Drawn human figures in a playground.

Learning democracy at its best – a proposal to restore Tuhkimo playground becomes a reality

The Helsinki basic education curriculum also includes practising participation skills at school. OmaStadi provides a smooth way to learn the skills of participation and empowerment. At its best, it gives children and young people a positive feeling that social participation pays off.

The playground, known as Tuhkimo (Cinderella), is located in a green park area sheltered by two hills. It is also known as the pearl of Roihuvuori village’s Japanese-inspired Hanami festival. This is one of the images that many people in Roihuvuori associate with Tuhkimo playground, whose proposal for restoration received 1,477 votes in the second OmaStadi round – the most in the entire eastern metropolitan area.

The idea was the brainchild of the Porolahti Primary School pupils’ association and the Roihuvuori Association. They had not worked together before, but the shared dream of improving the playground, that was important to all of them, triggered the collaboration.

In addition to the pupils' association and the Roihuvuori Association, one resident had also proposed a similar idea in OmaStadi. All those who submitted ideas met in an OmaStadi workshop. Three similar ideas were transformed into one common proposal.

One reason for the success of the proposal may be that the playground is popular with children and young people. There are schools on both sides of it. “During the day, the playground is visited by day-care centres in the area,” says Otto-Ville Mikkelä, Executive Director of the Roihuvuori Association.

Tuhkimo playground’s story has been more than just dancing with roses. Maintaining and revitalising it has taken much effort from local residents, especially in recent years.

The city stopped playground activity in Tuhkimo park, after which some parents in the area ran a playground on their own initiative. Others sold juice in the part of the playground building, while others froze the park’s sandy pitch into a skating rink in the winter.

Participatory budgeting provides an opportunity to teach empowerment, advocacy and decision-making

The local parents, however, were not the only ones with dreams and plans for Tuhkimo playground.
Last year, the teacher who runs the pupils’ association at Porolahti Primary School, Petra Ivars was wondering how to teach the pupils how to make decisions, influence and promote common issues through experience and action.

After the first OmaStadi round, Ivars felt that, in addition to voting, participation and empowerment could also be taught by helping pupils to develop their own proposal for OmaStadi.

“Some of the pupils went for a walk with their teacher to see what could be changed or improved in their local environment to make it more comfortable and functional,” Ivars says 

A woman and a man standing side-by-side in the park in early spring.

After their walks, the pupils discussed their ideas together. The ideas were then voted on and the proposal with the most votes was recorded in OmaStadi in the name of the pupils’ association. The pupils were also asked to write down other suggestions in OmaStadi in their own names. Among primary school pupils, the restoration of Tuhkimo playground received the most support. Pupils in the secondary school age group, on the other hand, submitted a proposal to improve their school playground.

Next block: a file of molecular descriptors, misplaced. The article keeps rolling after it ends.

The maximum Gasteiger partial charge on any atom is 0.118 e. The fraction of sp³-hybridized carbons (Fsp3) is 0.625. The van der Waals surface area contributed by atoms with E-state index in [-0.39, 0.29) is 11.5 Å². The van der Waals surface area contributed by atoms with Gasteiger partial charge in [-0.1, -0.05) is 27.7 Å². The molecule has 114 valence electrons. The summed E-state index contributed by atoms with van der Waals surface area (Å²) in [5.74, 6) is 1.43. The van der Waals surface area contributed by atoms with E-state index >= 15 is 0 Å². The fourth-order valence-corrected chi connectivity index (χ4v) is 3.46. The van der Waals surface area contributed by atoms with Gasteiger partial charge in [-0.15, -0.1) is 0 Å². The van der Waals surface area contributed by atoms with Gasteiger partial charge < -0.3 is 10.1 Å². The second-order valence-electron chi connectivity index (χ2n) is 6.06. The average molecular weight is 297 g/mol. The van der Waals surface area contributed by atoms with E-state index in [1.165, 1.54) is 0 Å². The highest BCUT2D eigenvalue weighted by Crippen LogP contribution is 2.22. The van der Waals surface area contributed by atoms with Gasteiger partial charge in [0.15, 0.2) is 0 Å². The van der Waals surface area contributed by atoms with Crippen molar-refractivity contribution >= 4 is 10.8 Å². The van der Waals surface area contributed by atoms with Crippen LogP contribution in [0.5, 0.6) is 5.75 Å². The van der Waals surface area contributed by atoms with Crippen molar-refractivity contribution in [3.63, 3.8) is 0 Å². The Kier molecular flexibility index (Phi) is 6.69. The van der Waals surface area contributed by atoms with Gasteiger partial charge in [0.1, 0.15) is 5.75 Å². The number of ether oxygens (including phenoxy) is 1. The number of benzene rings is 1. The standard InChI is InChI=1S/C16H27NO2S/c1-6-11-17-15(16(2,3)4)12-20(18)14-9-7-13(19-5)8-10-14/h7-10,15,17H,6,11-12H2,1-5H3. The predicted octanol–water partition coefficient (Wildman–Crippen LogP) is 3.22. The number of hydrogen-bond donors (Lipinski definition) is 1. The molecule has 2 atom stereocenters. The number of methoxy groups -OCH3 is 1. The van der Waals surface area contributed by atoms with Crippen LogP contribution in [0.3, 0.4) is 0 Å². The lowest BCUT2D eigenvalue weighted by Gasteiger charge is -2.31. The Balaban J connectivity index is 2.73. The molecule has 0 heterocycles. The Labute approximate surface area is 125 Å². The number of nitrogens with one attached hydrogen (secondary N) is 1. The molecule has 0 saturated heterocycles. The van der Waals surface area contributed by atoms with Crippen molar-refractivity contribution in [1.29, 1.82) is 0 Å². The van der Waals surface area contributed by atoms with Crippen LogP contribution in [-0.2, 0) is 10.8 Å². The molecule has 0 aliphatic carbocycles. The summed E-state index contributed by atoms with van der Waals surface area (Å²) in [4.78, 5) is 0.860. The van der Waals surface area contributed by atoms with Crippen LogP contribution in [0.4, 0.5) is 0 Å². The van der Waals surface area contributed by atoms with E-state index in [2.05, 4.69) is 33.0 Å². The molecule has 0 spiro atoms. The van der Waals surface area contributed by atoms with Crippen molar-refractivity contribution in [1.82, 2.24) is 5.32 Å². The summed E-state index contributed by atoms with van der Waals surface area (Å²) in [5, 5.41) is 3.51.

Alba, Hilda, Aamu and Kerttu were involved in developing a proposal from Porolahti Primary School for the restoration of Tuhkimo playground. In their opinion, the park was nice and busy, they but they said its condition was a bit disappointing, especially compared to the nearby cherry orchard and Japanese garden.

“It would be nice if this could finally be done now. It would be great if we could come here as adults and think, hey, we did this and that,” the pupils reflected.

In the pupil’s opinion, the brainstorming for the OmaStadi proposal and the development of the ideas was more difficult than they had originally thought. Not least because the proposal was first rejected before being approved. Upon further review of the proposal, the city later stated that it could still be implemented.

 Four young women line up for a photograph.

For a common cause 

When the voting started, Roihuvuori Association and the pupils of Porolahti Primary School campaigned together and separately for their own proposals. According to Mikkelä, Roihuvuori is a networked district. It was therefore easy to get the local residents to promote a common cause.

The campaign used a Facebook group, Roihuvuori Association's mailing list, the school’s online service Wilma and posters made by the pupils. The posters were put up on notice boards in the Porolahti and Roihuvuori districts. The campaign period was very short as information about the proposal was only received two weeks before voting was due to start.
“Fortunately, there was enough time!” say Ivars and Mikkelä. 

OmaStadi is for Helsinki residents

OmaStadi is Helsinki's way of implementing participatory budgeting. Helsinki is spending €8.8 million to turn citizen’s ideas into reality. Together, these ideas are developed into proposals that are then voted on by the citizens. The city implements the proposals that receive the most votes.

In the second OmaStadi round (2020–2021), 1,463 ideas were submitted to make the city more welcoming and functional. In October last year, 397 proposals were put to the vote and 75 were put forward for implementation.

Read more:

Tuhkimo playground


Find your own way to participate and influence the development of Helsinki

Drawing: Minna Alanko, City of Helsinki material bank.
Photographs: Kimmo Brandt, City of Helsinki material bank.